Topic Resources

Tools Used
Initiated By
  • City of Burlington
  • Natural Resources Canada (NRCan)
  • Ontario Power Authority
  • Union Gas
  • Over the two-month competition, more than $26,000 in energy costs saved.
  • Water consumption reduced by 24%.
  • GHG emissions reduced by 45 tonnes.
  • The competition generated more than a 96% return on investment.

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Landmark Case Study

Burlington’s Ice Rink Energy Competition

The City of Burlington's Ice Rink Energy Competition employs a low cost, easily replicable approach to significantly reduce energy consumption, associated greenhouse gases (GHG) and energy costs. A friendly competition to reduce energy at eight of the city's ice rinks helps change behaviours among staff and users, improves facility performance, and extends equipment life without sacrificing facility service levels or user satisfaction. Designated a Landmark case study in 2013.


Note: To minimize site maintenance costs, all Tools of Change case studies are written in the past tense, even if they are ongoing programs, as is the case with this one.

Energy inventories prepared by the City of Burlington in the early 2000s showed that buildings were the city's highest energy consuming assets; of those buildings, ice rinks used the most energy and were the greatest sources of greenhouse gas emissions. This wasn't surprising as ice rinks require large amounts of energy for lighting, heating, forming ice surfaces, and operating refrigeration equipment. In addition, they require careful balancing of heating (for user comfort) and cooling (for ideal ice conditions). 

Many of the city's arenas had been recently retrofitted with high-efficiency equipment and refrigeration control systems. Although these upgrades reduced energy consumption, the city's energy management staff felt that the arenas were not reaching their full potential. For example, despite multiple staff training sessions on the use of building automation systems (BAS), cooling systems were often not set back during non-use periods to save energy. Staff determined that this was to avoid user complaints.

Energy management staff pitched the idea of a competition to senior management, including the city's mayor. They strongly backed the initiative, believing that the competition would not only be a low-cost measure, it would also inspire all participants to reduce operating costs and provide momentum for future savings.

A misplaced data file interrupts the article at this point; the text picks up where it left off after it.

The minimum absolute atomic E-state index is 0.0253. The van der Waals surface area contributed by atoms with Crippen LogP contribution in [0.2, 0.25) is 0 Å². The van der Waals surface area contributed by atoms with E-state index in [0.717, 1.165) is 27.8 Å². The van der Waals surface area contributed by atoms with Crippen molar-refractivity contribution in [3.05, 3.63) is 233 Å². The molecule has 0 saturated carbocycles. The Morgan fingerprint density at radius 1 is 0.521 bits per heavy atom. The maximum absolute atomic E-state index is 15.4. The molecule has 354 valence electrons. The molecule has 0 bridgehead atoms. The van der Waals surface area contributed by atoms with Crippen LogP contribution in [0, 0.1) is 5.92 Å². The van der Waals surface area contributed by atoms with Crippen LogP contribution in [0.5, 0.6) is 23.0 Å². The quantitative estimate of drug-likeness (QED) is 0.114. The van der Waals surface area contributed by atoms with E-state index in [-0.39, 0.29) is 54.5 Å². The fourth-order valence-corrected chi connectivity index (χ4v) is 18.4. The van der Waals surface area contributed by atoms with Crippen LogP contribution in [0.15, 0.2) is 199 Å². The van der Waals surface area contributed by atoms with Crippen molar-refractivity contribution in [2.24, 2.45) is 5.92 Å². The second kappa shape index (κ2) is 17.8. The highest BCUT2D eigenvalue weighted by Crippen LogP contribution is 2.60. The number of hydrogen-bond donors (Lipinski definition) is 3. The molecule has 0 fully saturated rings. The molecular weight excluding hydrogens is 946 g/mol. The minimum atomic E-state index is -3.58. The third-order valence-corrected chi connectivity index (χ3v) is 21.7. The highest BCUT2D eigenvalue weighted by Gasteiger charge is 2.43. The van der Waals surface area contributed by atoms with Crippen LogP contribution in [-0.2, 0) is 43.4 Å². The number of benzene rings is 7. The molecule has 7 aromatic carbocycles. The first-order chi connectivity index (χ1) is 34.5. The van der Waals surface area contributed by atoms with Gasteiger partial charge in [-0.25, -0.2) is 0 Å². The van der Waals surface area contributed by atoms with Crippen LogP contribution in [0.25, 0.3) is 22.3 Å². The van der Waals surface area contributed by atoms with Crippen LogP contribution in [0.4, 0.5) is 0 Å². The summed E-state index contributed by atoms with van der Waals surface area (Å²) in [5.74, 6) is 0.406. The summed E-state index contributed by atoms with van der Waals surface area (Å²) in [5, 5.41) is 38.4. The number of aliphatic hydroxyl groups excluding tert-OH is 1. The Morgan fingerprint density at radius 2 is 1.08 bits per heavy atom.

Map courtesy of

Setting Objectives

Prior to the competition, the city completed an energy management plan and, as part of that plan, had conducted energy audits of all of the facilities. The audits provided a list of opportunities from which participants could start, and estimates of how well the arenas could perform if more attention was paid to utility consumption.

Based on those audit findings, energy management staff set a 15% reduction in energy consumption as the goal for all facilities.

Getting Informed

Energy management staff reviewed relevant literature on topics such as community-based social marketing (CBSM) and theories of persuasion. Staff also solicited feedback from other institutions about their experiences with similar initiatives.

Identifying Barriers

Buy-in from facility operating staff was the main barrier to reducing energy consumption. By observing staff and conducting informal intercept surveys, energy management staff discovered that these staff were either inconsistent in their energy conserving behaviors, or were not conforming to the standards set forth in their training. 

The key barriers were:

  • A perceived increase in operator work for energy efficiency (They would have to change set business processes.)
  • Unclear benefits for energy efficiency. For example, does turning off the ice making plant for short durations during non-use actually save any energy costs overall?
  • Concerns about increase in user complaints regarding facility comfort conditions and ice quality.
  • Inconsistencies regarding best operating procedures among the facility operating groups.
  • Concerns about user group involvement. For example, a competition with cost reduction as the top motive was perceived as a potential opportunity for user groups to request reduced fees, nullifying any cost saving benefits.

Targeting the Audience